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San Diego State Passes Anti-Semitism Resolution
Edward Kunz Brandeis Blog
April 25, 2017

 

On April 19, 2017, the Associated Students at San Diego State University passed “A Resolution to Condemn Anti-Semitism.” The resolution takes a strong line against anti-Semitism, both in its addressing of a series of broad issues and its strict reliance on established definitions and law. The resolution cites both the U.S. State Department definition of anti-Semitism and the Marcus Policy which applies to Title VI of the Civil Rights Act of 1964. The Marcus Policy, penned by Louis D. Brandeis Center President Kenneth Marcus, allows Jewish students to be protected under Title VI, based on their status as an ethno-religious minority.

This resolution follows in the footsteps of similar resolutions adopted by universities across the United States, such as UCLA, UCSB, UC Berkeley, Capital U, and Indiana U. Ryerson, a Canadian university based in Toronto, has also adopted a similar resolution. These resolutions mimic the similar legislative attempts to pass bills that define anti-Semitism on both a statewide and federal level. Recently, there have been attempts in South Carolina, Virginia, and Tennessee all aimed at adopting the State Department’s definition of anti-Semitism as it relates to public universities. On the congressional level, the Anti-Semitism Awareness Act, which passed the Senate in December, is awaiting reintroduction in congress this term.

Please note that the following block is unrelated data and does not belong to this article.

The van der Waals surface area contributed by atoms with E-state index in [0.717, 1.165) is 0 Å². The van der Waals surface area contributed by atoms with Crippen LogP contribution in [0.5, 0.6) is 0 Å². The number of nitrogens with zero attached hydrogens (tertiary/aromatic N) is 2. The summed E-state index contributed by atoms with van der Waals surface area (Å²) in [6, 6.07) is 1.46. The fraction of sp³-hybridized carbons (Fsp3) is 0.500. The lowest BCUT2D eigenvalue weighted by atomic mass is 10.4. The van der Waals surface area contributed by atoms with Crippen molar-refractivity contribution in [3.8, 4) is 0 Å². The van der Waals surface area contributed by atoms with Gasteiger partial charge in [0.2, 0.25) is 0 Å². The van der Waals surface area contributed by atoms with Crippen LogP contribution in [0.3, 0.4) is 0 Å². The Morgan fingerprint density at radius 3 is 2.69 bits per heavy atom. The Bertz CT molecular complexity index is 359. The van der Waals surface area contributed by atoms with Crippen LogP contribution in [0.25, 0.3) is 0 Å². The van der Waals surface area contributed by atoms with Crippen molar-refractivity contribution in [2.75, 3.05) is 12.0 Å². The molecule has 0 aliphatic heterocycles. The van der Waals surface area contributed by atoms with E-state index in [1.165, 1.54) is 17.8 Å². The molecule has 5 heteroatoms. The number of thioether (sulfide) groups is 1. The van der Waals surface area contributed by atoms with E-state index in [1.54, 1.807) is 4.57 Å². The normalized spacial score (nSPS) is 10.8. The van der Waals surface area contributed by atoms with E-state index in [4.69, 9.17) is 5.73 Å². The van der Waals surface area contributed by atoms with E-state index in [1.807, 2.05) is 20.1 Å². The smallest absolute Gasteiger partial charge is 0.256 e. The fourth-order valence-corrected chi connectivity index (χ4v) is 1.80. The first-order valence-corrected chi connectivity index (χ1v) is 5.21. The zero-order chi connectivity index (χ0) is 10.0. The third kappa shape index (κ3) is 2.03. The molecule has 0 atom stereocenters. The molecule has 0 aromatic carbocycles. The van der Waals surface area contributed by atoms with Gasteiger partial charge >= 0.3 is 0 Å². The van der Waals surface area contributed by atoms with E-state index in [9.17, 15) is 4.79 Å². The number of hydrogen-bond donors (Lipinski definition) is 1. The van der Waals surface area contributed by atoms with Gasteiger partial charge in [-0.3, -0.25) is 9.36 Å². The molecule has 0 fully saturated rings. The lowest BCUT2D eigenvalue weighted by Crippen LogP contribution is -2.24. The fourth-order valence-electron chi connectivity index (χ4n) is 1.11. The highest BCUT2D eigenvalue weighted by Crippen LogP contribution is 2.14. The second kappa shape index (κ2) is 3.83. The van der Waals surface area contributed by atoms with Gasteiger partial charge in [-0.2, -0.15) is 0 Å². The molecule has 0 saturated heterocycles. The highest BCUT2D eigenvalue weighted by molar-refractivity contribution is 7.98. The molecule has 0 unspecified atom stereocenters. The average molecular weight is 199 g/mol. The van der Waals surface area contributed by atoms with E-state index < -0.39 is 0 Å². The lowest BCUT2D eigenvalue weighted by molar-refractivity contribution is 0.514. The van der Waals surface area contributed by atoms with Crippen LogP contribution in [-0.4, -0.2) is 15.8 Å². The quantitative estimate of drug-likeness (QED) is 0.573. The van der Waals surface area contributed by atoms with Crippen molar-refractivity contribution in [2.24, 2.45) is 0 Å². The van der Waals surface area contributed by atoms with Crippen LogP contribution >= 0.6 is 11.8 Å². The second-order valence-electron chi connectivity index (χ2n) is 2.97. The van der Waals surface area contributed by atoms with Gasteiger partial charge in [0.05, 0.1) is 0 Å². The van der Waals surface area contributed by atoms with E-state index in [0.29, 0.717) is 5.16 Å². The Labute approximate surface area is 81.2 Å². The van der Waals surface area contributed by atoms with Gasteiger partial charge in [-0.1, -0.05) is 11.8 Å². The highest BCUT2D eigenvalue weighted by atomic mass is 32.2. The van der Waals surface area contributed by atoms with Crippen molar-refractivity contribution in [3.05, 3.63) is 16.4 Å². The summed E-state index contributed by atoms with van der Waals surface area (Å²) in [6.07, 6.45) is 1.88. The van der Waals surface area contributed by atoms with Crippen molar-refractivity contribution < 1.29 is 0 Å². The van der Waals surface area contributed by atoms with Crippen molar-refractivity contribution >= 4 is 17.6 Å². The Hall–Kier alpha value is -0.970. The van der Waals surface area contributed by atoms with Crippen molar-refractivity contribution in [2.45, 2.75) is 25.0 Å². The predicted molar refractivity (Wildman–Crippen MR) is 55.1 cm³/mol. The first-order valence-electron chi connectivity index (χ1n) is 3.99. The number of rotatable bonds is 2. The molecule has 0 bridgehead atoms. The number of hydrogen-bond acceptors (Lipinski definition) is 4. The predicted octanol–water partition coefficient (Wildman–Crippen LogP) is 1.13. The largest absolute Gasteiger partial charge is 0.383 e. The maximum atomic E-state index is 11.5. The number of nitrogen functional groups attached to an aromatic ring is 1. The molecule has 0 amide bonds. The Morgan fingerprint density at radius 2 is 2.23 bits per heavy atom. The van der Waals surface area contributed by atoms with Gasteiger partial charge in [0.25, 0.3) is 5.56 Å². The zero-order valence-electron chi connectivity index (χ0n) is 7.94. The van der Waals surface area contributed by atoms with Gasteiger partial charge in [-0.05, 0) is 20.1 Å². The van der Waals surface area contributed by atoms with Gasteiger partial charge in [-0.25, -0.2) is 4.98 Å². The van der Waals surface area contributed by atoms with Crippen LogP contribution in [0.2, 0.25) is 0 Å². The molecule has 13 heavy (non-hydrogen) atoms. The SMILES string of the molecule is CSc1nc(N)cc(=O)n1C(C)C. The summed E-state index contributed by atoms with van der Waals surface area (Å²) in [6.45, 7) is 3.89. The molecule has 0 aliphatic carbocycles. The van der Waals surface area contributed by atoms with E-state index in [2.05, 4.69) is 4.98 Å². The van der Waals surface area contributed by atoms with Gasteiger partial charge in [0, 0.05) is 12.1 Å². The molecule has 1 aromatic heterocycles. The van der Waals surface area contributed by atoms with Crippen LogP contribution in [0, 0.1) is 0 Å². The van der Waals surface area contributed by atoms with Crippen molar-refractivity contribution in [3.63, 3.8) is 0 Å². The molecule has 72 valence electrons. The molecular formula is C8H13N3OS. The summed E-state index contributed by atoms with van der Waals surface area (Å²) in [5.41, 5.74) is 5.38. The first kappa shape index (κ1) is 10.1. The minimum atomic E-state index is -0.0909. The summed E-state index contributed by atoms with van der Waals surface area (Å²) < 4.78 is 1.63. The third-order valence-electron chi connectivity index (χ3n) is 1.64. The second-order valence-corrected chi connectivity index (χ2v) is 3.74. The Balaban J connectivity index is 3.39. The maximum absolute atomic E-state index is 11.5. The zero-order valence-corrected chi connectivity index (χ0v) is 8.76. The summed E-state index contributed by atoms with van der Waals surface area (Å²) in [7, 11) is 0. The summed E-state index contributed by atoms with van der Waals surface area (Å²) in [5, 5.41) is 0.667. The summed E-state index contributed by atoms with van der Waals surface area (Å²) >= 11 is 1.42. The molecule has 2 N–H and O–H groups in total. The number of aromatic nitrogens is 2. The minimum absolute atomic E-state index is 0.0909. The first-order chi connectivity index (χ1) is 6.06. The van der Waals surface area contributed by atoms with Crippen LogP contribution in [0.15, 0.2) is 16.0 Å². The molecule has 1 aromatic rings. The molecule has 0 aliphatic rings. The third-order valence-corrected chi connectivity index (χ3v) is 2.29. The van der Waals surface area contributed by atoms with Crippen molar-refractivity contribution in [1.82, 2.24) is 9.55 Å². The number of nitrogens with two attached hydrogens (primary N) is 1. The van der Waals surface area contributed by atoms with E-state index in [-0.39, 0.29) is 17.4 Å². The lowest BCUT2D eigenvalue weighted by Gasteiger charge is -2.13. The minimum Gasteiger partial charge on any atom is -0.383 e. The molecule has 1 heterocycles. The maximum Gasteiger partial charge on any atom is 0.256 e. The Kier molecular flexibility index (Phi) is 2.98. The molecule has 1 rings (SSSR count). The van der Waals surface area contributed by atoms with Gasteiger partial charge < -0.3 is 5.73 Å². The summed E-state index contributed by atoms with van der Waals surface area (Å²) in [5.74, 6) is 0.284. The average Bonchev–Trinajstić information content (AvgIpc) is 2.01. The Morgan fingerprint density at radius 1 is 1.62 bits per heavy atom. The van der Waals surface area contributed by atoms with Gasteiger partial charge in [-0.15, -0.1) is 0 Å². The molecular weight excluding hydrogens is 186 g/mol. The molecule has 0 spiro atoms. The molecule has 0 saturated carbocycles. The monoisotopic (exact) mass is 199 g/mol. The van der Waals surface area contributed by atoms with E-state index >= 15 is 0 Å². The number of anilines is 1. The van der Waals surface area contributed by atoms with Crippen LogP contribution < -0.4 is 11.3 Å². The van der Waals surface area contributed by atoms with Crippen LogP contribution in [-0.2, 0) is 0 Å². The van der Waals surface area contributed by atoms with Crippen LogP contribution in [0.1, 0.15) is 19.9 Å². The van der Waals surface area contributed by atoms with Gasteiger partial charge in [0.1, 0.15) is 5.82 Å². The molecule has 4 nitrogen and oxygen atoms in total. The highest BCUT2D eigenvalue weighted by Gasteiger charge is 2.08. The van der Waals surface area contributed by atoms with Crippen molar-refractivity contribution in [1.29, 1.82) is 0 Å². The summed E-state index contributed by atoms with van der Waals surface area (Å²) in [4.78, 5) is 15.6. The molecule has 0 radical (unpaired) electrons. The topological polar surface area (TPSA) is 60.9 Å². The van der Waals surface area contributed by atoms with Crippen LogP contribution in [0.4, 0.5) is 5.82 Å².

Such resolutions have an impact that cannot be understated when it comes to the fight against anti-Semitism. These resolutions display to the state government that their schools want a stronger definition of anti-Semitism, and one that includes examples of anti-Semitism relative to Israel, in order to combat its resurgence.

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Over 50% of Jewish American college students report that they experienced or witnessed anti-Semitism on their campuses during the 2013-2014 academic year. The U.S. Commission on Civil Rights has announced that campus anti-Semitism “is a serious problem which warrants further attention.” Campus anti-Semitism can include subjecting Jewish students to different treatment, harassment, violence or a hostile environment. In some cases, campus anti-Semitism is related to anti-Israel sentiment. In other cases, it is not. For most purposes, we define anti-Semitism according to the U.S. Department of State definition of anti-Semitism. .
 
 
 
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Professor Oren Gross
Professor Oren Gross is the Irving Younger Professor of Law at the University of Minnesota Law School. He was a member of the faculty of the Tel Aviv University Law School in Israel from 1996 to 2002.
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